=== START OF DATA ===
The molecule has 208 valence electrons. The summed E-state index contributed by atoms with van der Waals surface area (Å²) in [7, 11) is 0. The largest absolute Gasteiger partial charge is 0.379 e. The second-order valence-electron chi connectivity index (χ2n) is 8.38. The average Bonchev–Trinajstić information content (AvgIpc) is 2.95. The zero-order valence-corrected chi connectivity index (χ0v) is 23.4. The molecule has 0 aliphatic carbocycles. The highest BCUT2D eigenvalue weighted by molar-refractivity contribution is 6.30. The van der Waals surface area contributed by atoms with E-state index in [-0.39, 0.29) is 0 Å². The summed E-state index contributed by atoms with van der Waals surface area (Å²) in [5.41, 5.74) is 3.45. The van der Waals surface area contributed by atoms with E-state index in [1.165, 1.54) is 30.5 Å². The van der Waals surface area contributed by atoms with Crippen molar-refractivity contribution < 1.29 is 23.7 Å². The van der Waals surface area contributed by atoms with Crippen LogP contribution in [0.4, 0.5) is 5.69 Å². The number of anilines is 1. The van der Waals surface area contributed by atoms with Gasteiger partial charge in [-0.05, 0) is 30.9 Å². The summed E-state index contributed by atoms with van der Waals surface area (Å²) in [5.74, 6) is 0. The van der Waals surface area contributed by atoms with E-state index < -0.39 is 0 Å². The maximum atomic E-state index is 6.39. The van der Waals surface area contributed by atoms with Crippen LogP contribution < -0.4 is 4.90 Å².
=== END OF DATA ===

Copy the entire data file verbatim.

The molecule has 208 valence electrons. The summed E-state index contributed by atoms with van der Waals surface area (Å²) in [7, 11) is 0. The largest absolute Gasteiger partial charge is 0.379 e. The second-order valence-electron chi connectivity index (χ2n) is 8.38. The average Bonchev–Trinajstić information content (AvgIpc) is 2.95. The zero-order valence-corrected chi connectivity index (χ0v) is 23.4. The molecule has 0 aliphatic carbocycles. The highest BCUT2D eigenvalue weighted by molar-refractivity contribution is 6.30. The van der Waals surface area contributed by atoms with E-state index in [-0.39, 0.29) is 0 Å². The summed E-state index contributed by atoms with van der Waals surface area (Å²) in [5.41, 5.74) is 3.45. The van der Waals surface area contributed by atoms with E-state index in [1.165, 1.54) is 30.5 Å². The van der Waals surface area contributed by atoms with Crippen molar-refractivity contribution < 1.29 is 23.7 Å². The van der Waals surface area contributed by atoms with Crippen LogP contribution in [0.4, 0.5) is 5.69 Å². The number of anilines is 1. The van der Waals surface area contributed by atoms with Gasteiger partial charge in [-0.05, 0) is 30.9 Å². The summed E-state index contributed by atoms with van der Waals surface area (Å²) in [5.74, 6) is 0. The van der Waals surface area contributed by atoms with E-state index < -0.39 is 0 Å². The maximum atomic E-state index is 6.39. The van der Waals surface area contributed by atoms with Crippen LogP contribution < -0.4 is 4.90 Å².